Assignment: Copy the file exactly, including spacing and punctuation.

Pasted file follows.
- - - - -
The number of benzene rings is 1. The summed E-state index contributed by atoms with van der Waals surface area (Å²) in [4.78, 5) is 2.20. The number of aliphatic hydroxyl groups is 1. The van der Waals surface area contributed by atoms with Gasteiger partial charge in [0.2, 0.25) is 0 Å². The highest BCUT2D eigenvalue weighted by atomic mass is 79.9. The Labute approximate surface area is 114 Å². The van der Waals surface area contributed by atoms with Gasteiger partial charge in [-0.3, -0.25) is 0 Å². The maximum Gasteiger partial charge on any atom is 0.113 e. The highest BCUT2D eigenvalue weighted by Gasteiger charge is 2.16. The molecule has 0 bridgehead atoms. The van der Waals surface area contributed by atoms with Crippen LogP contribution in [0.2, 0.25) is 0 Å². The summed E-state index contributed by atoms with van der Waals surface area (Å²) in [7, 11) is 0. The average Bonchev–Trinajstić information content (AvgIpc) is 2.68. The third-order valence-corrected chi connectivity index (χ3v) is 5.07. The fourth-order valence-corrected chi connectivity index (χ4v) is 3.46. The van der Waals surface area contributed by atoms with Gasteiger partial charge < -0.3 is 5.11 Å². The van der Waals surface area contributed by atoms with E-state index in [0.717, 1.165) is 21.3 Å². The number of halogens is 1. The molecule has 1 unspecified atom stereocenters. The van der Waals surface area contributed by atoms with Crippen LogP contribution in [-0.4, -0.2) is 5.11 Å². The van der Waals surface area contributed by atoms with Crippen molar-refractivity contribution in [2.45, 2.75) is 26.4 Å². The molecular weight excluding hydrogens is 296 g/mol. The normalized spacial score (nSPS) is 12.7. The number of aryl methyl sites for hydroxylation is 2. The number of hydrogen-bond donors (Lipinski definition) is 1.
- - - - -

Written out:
The number of benzene rings is 1. The summed E-state index contributed by atoms with van der Waals surface area (Å²) in [4.78, 5) is 2.20. The number of aliphatic hydroxyl groups is 1. The van der Waals surface area contributed by atoms with Gasteiger partial charge in [0.2, 0.25) is 0 Å². The highest BCUT2D eigenvalue weighted by atomic mass is 79.9. The Labute approximate surface area is 114 Å². The van der Waals surface area contributed by atoms with Gasteiger partial charge in [-0.3, -0.25) is 0 Å². The maximum Gasteiger partial charge on any atom is 0.113 e. The highest BCUT2D eigenvalue weighted by Gasteiger charge is 2.16. The molecule has 0 bridgehead atoms. The van der Waals surface area contributed by atoms with Crippen LogP contribution in [0.2, 0.25) is 0 Å². The summed E-state index contributed by atoms with van der Waals surface area (Å²) in [7, 11) is 0. The average Bonchev–Trinajstić information content (AvgIpc) is 2.68. The third-order valence-corrected chi connectivity index (χ3v) is 5.07. The fourth-order valence-corrected chi connectivity index (χ4v) is 3.46. The van der Waals surface area contributed by atoms with Gasteiger partial charge < -0.3 is 5.11 Å². The van der Waals surface area contributed by atoms with E-state index in [0.717, 1.165) is 21.3 Å². The number of halogens is 1. The molecule has 1 unspecified atom stereocenters. The van der Waals surface area contributed by atoms with Crippen LogP contribution in [-0.4, -0.2) is 5.11 Å². The van der Waals surface area contributed by atoms with Crippen molar-refractivity contribution in [2.45, 2.75) is 26.4 Å². The molecular weight excluding hydrogens is 296 g/mol. The normalized spacial score (nSPS) is 12.7. The number of aryl methyl sites for hydroxylation is 2. The number of hydrogen-bond donors (Lipinski definition) is 1.